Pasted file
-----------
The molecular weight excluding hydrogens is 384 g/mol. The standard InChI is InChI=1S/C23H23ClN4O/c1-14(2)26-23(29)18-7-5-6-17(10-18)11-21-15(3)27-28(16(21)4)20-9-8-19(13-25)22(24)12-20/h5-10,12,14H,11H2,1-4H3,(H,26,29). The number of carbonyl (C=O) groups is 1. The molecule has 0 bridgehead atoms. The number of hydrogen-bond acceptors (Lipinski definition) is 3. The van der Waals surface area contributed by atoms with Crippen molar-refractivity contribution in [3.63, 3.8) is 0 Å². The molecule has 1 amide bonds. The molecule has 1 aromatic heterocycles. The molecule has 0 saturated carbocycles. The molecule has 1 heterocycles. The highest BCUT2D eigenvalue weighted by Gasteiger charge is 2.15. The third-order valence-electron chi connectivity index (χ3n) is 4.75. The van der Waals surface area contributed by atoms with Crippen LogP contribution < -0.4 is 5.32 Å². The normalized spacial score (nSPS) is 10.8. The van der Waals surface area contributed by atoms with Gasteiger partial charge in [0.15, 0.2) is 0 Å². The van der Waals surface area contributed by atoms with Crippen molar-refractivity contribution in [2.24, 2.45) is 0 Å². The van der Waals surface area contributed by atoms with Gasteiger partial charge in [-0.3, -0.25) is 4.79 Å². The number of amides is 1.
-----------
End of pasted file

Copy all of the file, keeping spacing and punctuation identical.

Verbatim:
The molecular weight excluding hydrogens is 384 g/mol. The standard InChI is InChI=1S/C23H23ClN4O/c1-14(2)26-23(29)18-7-5-6-17(10-18)11-21-15(3)27-28(16(21)4)20-9-8-19(13-25)22(24)12-20/h5-10,12,14H,11H2,1-4H3,(H,26,29). The number of carbonyl (C=O) groups is 1. The molecule has 0 bridgehead atoms. The number of hydrogen-bond acceptors (Lipinski definition) is 3. The van der Waals surface area contributed by atoms with Crippen molar-refractivity contribution in [3.63, 3.8) is 0 Å². The molecule has 1 amide bonds. The molecule has 1 aromatic heterocycles. The molecule has 0 saturated carbocycles. The molecule has 1 heterocycles. The highest BCUT2D eigenvalue weighted by Gasteiger charge is 2.15. The third-order valence-electron chi connectivity index (χ3n) is 4.75. The van der Waals surface area contributed by atoms with Crippen LogP contribution < -0.4 is 5.32 Å². The normalized spacial score (nSPS) is 10.8. The van der Waals surface area contributed by atoms with Gasteiger partial charge in [0.15, 0.2) is 0 Å². The van der Waals surface area contributed by atoms with Crippen molar-refractivity contribution in [2.24, 2.45) is 0 Å². The van der Waals surface area contributed by atoms with Gasteiger partial charge in [-0.3, -0.25) is 4.79 Å². The number of amides is 1.